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MANAGER PROFILE: Life through the banking lens

Author: Elena Koinova Date: Fri, Feb 15 2008 1632 Views
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Snapshot

The manager: Anthony Hassiotis
The company: Postbank (Eurobank EFG Bulgaria AD)
The job: Chief executive officer
In brief: Hassiotis joined Postbank, an arm of Geneva-based Eurobank EFG Group, as CEO in August 2004. He was instrumental in the takeover of DZI Bank and the subsequent Postbank/DZI Bank merger. He remained CEO of the newly-formed bank which is now called Eurobank EFG Bulgaria AD. Previously, he worked for banks such as Citibank, Barclays Bank, Agricultural Bank of Greece and General Bank of Greece.


Some life stories have that paradoxical characteristic of building suspense while still remaining constant. That constant, whatever it may be, appears early in life and draws its unpredictability on depth of interpretation. One can see how the main character matures as this constant gradually adds new and more complex meanings through continual use within unrelated settings and contexts.

That constant to Anthony Hassiotis, now CEO of Postbank (registered as Eurobank EFG Bulgaria AD), was banking. Born to the family of a Greek banker, "from day one" he knew he would be a banker, too. As did his elder brother. As if being the lifeline to his family, the idea anchored itself in his mind, despite leaving home at high school age and only returning to live in Greece 26 years later. Back in 1968, when the Prague spring and the student riots in Paris brought the world to the verge of war, Hassiotis' father thought it would be better to send his two sons to a safer place. Both completed their banking and finance under-graduate, graduate and post-graduate studies in the US and have never left the field since.

Banking on banking
Banking has refracted through many a prism in Hassiotis' professional life. Studies helped him understand the profession of his father, while experience transformed an academic background into across-the-board practical knowledge. There have been dozens of different positions at half-a-dozen financial institutions with proprietary models in as many culturally different geographical locations.

Past appointments saw him focus on corporate and investment banking, business risk review, loan restructuring and credit card management, among others. He worked at Mellon Bank, Citibank, Barclays Bank, Agricultural Bank of Greece and the General Bank of Greece. Citibank, where Hassiotis worked for 17 years, sent him to its Los Angeles office, to the Middle East (Riyadh, Saudi Arabia) and Latin America (Costa Rica, Venezuela) and then to his homeland, Greece.

The years also saw his gradual rise to offices such as president, CEO and member of the board of directors as the banks increasingly realised his talent and strategic abilities. And no wonder, he returned regional operations that had been in the red for 25 years to profitability (in Costa Rica while with Citicorp and in Greece with Barclays Bank), successfully restructured a country's external debt (Costa Rica, Citibank) and partook in preparing a bank for sale (General Bank of Greece sale to Societe Generale of France).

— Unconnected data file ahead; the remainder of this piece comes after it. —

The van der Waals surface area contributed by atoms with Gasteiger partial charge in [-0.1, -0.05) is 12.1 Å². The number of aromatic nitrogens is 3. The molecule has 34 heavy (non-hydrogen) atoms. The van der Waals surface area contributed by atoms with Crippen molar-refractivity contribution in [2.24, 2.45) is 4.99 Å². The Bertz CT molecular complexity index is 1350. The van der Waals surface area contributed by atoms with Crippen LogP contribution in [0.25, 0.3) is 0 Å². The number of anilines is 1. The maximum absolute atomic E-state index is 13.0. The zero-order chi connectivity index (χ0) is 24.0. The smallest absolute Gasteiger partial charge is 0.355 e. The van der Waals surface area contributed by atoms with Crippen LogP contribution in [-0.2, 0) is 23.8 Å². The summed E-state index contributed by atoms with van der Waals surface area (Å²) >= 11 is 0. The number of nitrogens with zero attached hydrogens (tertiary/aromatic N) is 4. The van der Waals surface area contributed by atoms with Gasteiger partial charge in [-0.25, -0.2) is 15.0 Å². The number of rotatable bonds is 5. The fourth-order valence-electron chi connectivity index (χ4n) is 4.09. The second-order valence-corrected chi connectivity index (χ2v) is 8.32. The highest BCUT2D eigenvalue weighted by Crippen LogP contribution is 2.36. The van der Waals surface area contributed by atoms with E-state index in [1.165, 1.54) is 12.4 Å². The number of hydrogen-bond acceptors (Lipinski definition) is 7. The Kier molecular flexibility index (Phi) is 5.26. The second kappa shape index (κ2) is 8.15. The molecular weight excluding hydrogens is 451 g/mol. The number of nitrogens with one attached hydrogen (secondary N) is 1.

His uptake of strategic decisions is ongoing now as well. During his three and a half years in Bulgaria, Hassiotis has been a key figure in the takeover of DZI Bank and its subsequent merger with Postbank. The merger of the new entity, that will assume it's Eurobank EFG Bulgaria AD in the second half of 2008, was completed within less than a year. The operational merger took place in May 2007, half a year after the takeover, the legal merger on November 1 and the full integration of the IT system a week after. The legal name of the new bank is Eurobank EFG Bulgaria AD, while the introduction of the brand Eurobank EFG will most likely happen during the second half of the year.

Merger thoughts
On revisiting the process, Hassiotis is satisfied and rates it as a success. Yet to view success without considering the underlying challenges is not the position of a seasoned banker. Hassiotis recalls his team identified them and handled them at an early stage.

Both Postbank and DZI Bank were universal financial institutions but they drew on different business models that produced "different ways of approaching everything".
"We had to make changes in structures, in behaviour, in methodology and in the way we approached the business," Hassiotis says.

Next, he adds, came internal communication, to be able to explain the goals and bring two disparate teams into one. Successful internal communication can pre-determine the success or failure of a merger. For this reason, there was a major focus on communications with goals explained to "the top and then communicated on down to the bottom" through hundreds of hours of meetings in Sofia and countrywide.

The banks were also careful to watch the impact on customers ensuring that the merger did not affect them and that an appropriate selection of new products was made. Maintaining the financials of both banks was also important.

"The merger was smooth," Hassiotis says, "because the customers did not suffer, we picked the best products immediately, our employees to a large extent worked well together and we are still training them to do things together, and the results are good."